Sending and receiving sexually explicit photographs of underage children is illegal everywhere in the U.S., but most states fail to distinguish between adult pedophiles — like, say, Jared Fogle — and teenagers who are engaged in sexting, i.e. sending sexually explicit photos of themselves to each other. As a result, there have been numerous cases in which teens engaged in consensual relationships with other minors – relationships which include the exchange of nude photos — have been charged with crimes that come with punishments befitting truly dangerous sexual predators. In states where the legal language is especially vague, like Virginia, North Carolina and Louisiana, these inarticulate child exploitation laws have been used to justify hitting otherwise law-abiding teenagers with charges that could land them on the sex offender registry forever.
Take, for example, 17-year-old Levar Allen, of Bossier City, Louisiana, who was arrested earlier this month for sexting with his 16-year-old girlfriend, technically a minor under state law, and charged with contributing to the delinquency of a juvenile and possession of child pornography. The teenage girl, who is white, sexted Allen, who is Black, allegedly including a video of herself engaged in solo sexual activity, and Allen responded with a similar video of his own. Her parents allegedly found the sexts and called the police. Authorities claim to have arrested the girl first, but since she’s 16, the most she could be charged with is a misdemeanor. By being just a year older, Allen, who has no prior criminal record and is a three-sport star athlete, could see his entire future go up in smoke for engaging in the exact same consensual behavior.
Allen’s mother says she believes the Bossier City Police Department is looking to make an example of her son — and that the girl’s parents’ fury that their daughter was sexting with a Black boy in the Deep South may be the fuel.
“A little girl sent him a video, she was 16. He sent her a video and he got charged,” said Allen’s mother, Chasity Washington. “I think because she’s white, the parents got upset that she’s been doing what she’s been doing.”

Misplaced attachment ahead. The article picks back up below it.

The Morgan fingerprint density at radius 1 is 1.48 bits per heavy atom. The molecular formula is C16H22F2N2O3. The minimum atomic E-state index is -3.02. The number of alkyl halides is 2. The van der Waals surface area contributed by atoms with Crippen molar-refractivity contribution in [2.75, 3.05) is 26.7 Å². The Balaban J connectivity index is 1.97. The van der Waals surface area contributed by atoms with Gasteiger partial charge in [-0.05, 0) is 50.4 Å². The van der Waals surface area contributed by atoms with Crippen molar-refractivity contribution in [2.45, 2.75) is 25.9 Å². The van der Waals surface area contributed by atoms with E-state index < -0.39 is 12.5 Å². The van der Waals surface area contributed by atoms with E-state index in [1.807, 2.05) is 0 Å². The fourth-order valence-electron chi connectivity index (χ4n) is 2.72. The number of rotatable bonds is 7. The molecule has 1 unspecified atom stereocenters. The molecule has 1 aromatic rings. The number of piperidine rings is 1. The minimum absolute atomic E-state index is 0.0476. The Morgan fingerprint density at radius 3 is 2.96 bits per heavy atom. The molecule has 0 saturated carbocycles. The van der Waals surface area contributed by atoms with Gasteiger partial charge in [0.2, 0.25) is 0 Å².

Bossier Parish Sheriff’s Office Spokesman Lt. Bill Davis insisted race isn’t a factor. “I have nothing to say about that. It doesn’t matter what your race, what your religion, what your ethnicity, don’t do child pornography! Plain and simple.”
Recent studies show that 1-in-4 teenagers engages in sexting — that’s a whole lot of “child pornographers,” no? Regardless of what the motivating factors are in the case against Allen, parents of teenagers should be incredibly concerned that vague laws could result in their own children being branded sexual predators, simply for engaging in what is otherwise everyday (mis)behavior.
Back in January, USA Today published a column about the ways in which the justice system has perverted child exploitation laws. Robby Soave wrote:
Proponents of these laws claim they are necessary to protect kids from sex predators. They also frequently insist that teens shouldn’t be sexting anyway, and that there’s no harm in keeping the activity illegal. What they don’t seem to understand is that sexts are ubiquitous — more than half of college undergraduates surveyed sent them as minors, according to researchers at Drexel University. Are these kids taking on some risk? Sure. Should their parents and teachers caution them against sexting? Absolutely. But arresting them, expelling them from school, smearing their names in the news media and placing them on the sex offender registry are all punishments vastly disproportionate to the “crime.” Funneling teens into the criminal justice system for expressing sexual interest in other teens is simply much more harmful to them than sexting is.
AMEN. Besides, wouldn’t parents rather their teens be sexting than, you know, actually HAVING sex, especially unprotected sex that could result in unplanned pregnancies or STDs?